The research branch Seismology deals with measuring, analysing and modelling of the seismic wave field. Our mobile recording stations of the precisely measure the ground motion from near-field shaking to tiny teleseismic waves (nanometer scale). The Black Forest Observatory (BFO) is situated in an old mine and is known as one of the most sensitive observatories for measuring long period signals of the Earth. Our foci are the improvement of seismic instruments, structure of the Earth’s crust and mantle, seismic noise and microseismicity. Our research is done in the framework of the KIT Center for Climate and Environment as well as within international co-operations.
Seismology at KIT
The research section Seismology is widely connected within KIT across several lines. Seismology contributes to the KIT Centers Energy and Climate and Environment. Seismology research contributions fit within the research and training activity themes geoenergy, monitoring of the environment and Earth structure. Examples of several recent joint projects conducted with other KIT institutes include:
- Determination of seismic site effects in Bucharest together with the Institute for Rock and Soil Mechanics and the Institute for Applied Geosciences,
- Study of the relationship between seismic noise and meteorologic events with the Institute for Meteorology and Climate Research (KIT Start Up Budget Project),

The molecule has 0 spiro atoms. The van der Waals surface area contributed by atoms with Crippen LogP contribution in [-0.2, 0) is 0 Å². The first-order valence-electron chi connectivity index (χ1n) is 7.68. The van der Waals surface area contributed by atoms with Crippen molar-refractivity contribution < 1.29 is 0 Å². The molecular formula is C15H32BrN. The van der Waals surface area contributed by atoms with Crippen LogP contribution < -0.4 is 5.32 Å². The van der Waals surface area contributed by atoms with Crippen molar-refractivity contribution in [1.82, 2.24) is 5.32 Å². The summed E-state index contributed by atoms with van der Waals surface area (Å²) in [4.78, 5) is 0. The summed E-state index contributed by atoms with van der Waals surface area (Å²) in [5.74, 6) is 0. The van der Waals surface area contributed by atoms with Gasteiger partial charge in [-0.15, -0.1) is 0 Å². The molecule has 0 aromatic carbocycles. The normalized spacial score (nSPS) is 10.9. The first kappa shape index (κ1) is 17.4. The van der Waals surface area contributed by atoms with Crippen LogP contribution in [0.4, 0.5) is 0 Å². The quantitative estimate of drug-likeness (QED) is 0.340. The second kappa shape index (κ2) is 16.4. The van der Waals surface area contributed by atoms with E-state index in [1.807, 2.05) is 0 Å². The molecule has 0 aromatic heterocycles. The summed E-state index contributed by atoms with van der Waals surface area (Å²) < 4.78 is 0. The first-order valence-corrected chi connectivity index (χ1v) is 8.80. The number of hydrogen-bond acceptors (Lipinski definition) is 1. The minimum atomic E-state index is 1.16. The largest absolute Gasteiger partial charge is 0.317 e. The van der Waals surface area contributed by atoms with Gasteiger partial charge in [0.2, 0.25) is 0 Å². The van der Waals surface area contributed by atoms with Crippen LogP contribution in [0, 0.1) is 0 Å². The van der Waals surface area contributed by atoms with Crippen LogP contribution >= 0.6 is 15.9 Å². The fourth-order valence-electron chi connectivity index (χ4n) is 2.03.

- Study of deformations in the Upper Rhine Graben with the Geodetic Institute, the Institute for Rock and Soil Mechanics and the Institute for Applied Geosciences,
- Induced seismicity in the framework of the Centre for Deep Geothermal Energy at KIT
- Investigations of fault frictional properties via the relationship between microseismicity and tremor source parameters on the San Andreas fault in Cholame, California (KIT Young Investigator Group Project).
The Black Forest Observatory (BFO, Geowissenschaftliches Gemeinschaftsobservatorium des Karlsruher Instituts für Technologie und der Universität Stuttgart) is jointly operated in a long-lasting cooperation by the Geophysical Institute and the Geodetic Institute at KIT as well as the corresponding institutes at the University of Stuttgart. The data is distributed through international data centres. It is also used within projects at KIT (as reference data in some cases), such as METSEIS, the investigation of recent deformation in the Upper Rhine Graben, and others.
Seismology research is funded via sources such as KIT Start Up Budgets, KIT Feasibility Studies for Young Scientists, and a KIT Young Investigator Group. Seismology research is presented at the „Karlsruhe Geosciences Colloquium“ at KIT.